About a year ago in my small group we were discussing God’s will and prayer. One very sweet woman, in sharing her thoughts, said this quote:
God never says, “No.” He only says, “Yes” or “Wait.”
When she said it, people made a contented sigh at the lovely idea, myself included. It wasn’t until later, while I was riding home on the subway and reflecting on our discussion, that I reconsidered it and had to confess to myself, “Um, wait a minute. That’s not true.”
I think similar refrigerator-magnet devotional thoughts get tossed to and fro at an especially high rate when someone is going through a hard time. It’s like people need to say something, and they figure it’s better to say anything that sounds nice — even if it’s not true in the slightest — than to say nothing at all. And people who are struggling without a solid foundation beneath them will take anything they can get.
Last spring I Skyped in to a conference at my church on infertility, miscarriage and child loss. At one point they had a panel of women who had experienced such tragedies, and they were asked a variety of questions. One question was, “What is the least comforting thing someone said to you in your affliction?” There were a few unkind things to mention, but the responses that stuck out to me were non-truths like the one above. One woman, a friend of mine who lost one baby in a car accident and another in stillbirth, said the thing that bothers her the most is when people try to comfort her by saying her babies are now angels. While she knows they mean well, it irks her to hear things like that that just aren’t true, and therefore aren’t comforting to someone who knows truth.
So let me address the fallacy about prayer mentioned above. Let me say that yes, we always have hope in prayer. God can do anything, and He makes lots of promises about prayer in scripture. I can’t explain it, but at the same time, it is true that God sometimes just says “no” to our requests. There are biblical examples of this.
Take Paul. He tells us in 2 Corinthians 12 that he suffered for some time with “a thorn in the flesh.” He doesn’t give details, though it’s generally speculated that this is referring to some type of physical problem. “Three times I pleaded with the Lord about this, that it should leave me.” He was begging God to take away his painful problem. But God’s answer was, “My grace is sufficient for you, for my power is made perfect in weakness.” And that was it. A big fat “no.” (BFN, anyone?)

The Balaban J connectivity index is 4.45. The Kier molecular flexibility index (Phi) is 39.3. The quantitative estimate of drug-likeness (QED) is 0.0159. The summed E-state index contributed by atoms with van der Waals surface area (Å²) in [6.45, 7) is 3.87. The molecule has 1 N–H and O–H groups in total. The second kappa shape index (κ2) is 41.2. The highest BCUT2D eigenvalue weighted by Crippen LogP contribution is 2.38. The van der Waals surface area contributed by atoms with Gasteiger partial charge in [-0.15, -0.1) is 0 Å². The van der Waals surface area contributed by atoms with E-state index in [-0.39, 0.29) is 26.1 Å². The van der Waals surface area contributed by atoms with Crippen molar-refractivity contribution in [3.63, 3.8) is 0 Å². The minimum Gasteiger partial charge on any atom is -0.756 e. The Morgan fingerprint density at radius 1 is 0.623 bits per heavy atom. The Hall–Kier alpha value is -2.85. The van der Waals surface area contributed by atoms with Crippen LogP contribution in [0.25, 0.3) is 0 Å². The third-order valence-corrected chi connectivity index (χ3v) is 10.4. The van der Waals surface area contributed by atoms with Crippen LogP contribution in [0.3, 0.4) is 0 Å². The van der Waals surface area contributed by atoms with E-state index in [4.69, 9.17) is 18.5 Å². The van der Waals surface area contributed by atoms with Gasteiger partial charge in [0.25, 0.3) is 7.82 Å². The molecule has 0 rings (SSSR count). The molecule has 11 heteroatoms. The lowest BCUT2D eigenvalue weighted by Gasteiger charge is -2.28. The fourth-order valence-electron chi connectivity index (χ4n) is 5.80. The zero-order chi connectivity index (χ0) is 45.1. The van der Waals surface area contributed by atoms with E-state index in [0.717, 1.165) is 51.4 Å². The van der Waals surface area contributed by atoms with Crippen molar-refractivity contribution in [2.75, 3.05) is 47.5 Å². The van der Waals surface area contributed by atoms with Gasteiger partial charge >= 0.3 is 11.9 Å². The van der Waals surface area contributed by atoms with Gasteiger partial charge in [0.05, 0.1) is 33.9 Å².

Do you know who else received a “no”? Jesus. The night He was betrayed, Jesus was praying fervently in the garden. He was so stressed He was sweating blood. In Matthew 26 it is recorded,
“And going a little farther he fell on his face and prayed, saying, ‘My Father, if it be possible, let this cup pass from me; nevertheless, not as I will, but as you will.'”
In light of what you surely know happened to Jesus in the days following this, think about that verse. He fell on His face asking not to have to go through the suffering and death on the cross. But you know He did. God said “no” and forsook Him there.
You know that the “no” in these times was for the better. Paul says God gave him his trial to keep him from boasting. Jesus rose from the dead so that by our faith in Him we may not die like He did. And because you know God loves you, you must know that His “no” to you is also always for the better.
I pray that you take comfort in knowing God loves you, even in the “no,” and He has a good and perfect plan for you. I pray that you can know truth and it can free you from being tossed to and fro by non-truths that are empty and disappointing. In Isaiah 49:23 God says, “Those who put their hope in Me will not be disappointed.” I can’t say the same for every cutesy quote you pin or read in a greeting card.
*Will you add to this post? Please comment about another lie you’ve heard in your trial, and the truth that counteracts it.